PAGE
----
Deloitte’s Alternative Lender Deal Tracker, which covers the activities of 50 alternative lenders, recorded 67 deals in the third quarter of 2016, representing a 7 percent increase in comparison with the previous year.
Following the Brexit vote, mid-market M&A in the UK has declined and deal activity dropped 21 percent in the third quarter. However, this was more than offset by activity in the rest of Europe, which saw a 29 percent increase.
The report suggests that the continental European bounce was due to an increasing acceptance of alternative lenders in overseas jurisdictions. It highlights the Netherlands, which has traditionally been dominated by banks but where alternative lender deals climbed by 42 percent in the third quarter.
Despite the slowdown in the UK, the report notes that overall equity and credit markets have coped well with the volatility seen following the Brexit vote and US Presidential election.
However, the report paints a gloomier picture of alternative lender fundraising with the year as a whole likely to be some 40 percent down on 2015 as a result of the market volatility and the “bumper fundraising environment” of last year.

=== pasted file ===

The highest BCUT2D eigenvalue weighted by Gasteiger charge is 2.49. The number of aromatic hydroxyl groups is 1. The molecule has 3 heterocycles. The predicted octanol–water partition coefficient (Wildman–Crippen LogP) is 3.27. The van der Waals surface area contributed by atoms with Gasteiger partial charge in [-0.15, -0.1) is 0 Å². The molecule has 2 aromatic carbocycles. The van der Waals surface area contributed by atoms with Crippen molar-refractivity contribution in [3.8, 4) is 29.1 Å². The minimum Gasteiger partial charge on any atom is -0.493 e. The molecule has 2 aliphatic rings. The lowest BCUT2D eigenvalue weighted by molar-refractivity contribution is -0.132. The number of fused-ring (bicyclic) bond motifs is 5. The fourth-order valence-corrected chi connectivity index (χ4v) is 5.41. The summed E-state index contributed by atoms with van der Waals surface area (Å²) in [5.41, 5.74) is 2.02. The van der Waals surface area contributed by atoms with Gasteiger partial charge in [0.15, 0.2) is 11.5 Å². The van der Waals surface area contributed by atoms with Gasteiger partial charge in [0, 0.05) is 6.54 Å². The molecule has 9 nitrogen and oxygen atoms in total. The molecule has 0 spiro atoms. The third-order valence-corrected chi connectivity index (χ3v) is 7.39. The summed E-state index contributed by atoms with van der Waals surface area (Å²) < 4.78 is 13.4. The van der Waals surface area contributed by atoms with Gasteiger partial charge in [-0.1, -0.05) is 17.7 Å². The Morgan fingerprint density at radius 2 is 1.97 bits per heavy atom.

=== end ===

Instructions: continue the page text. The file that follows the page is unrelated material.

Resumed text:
Set against that, the report sees strong demand for the direct lending space where around 130 managers were seeking to raise more than $50 billion as at November 2016. Given current low allocations and a favourable risk-return record to date, institutional investors are expected to increase their exposures to direct lending in 2017.
The Alternative Lender Deal Tracker report is co-authored by Deloitte’s Fenton Burgin, partner and head of UK debt advisory, and Floris Hovingh, head of alternative capital solutions.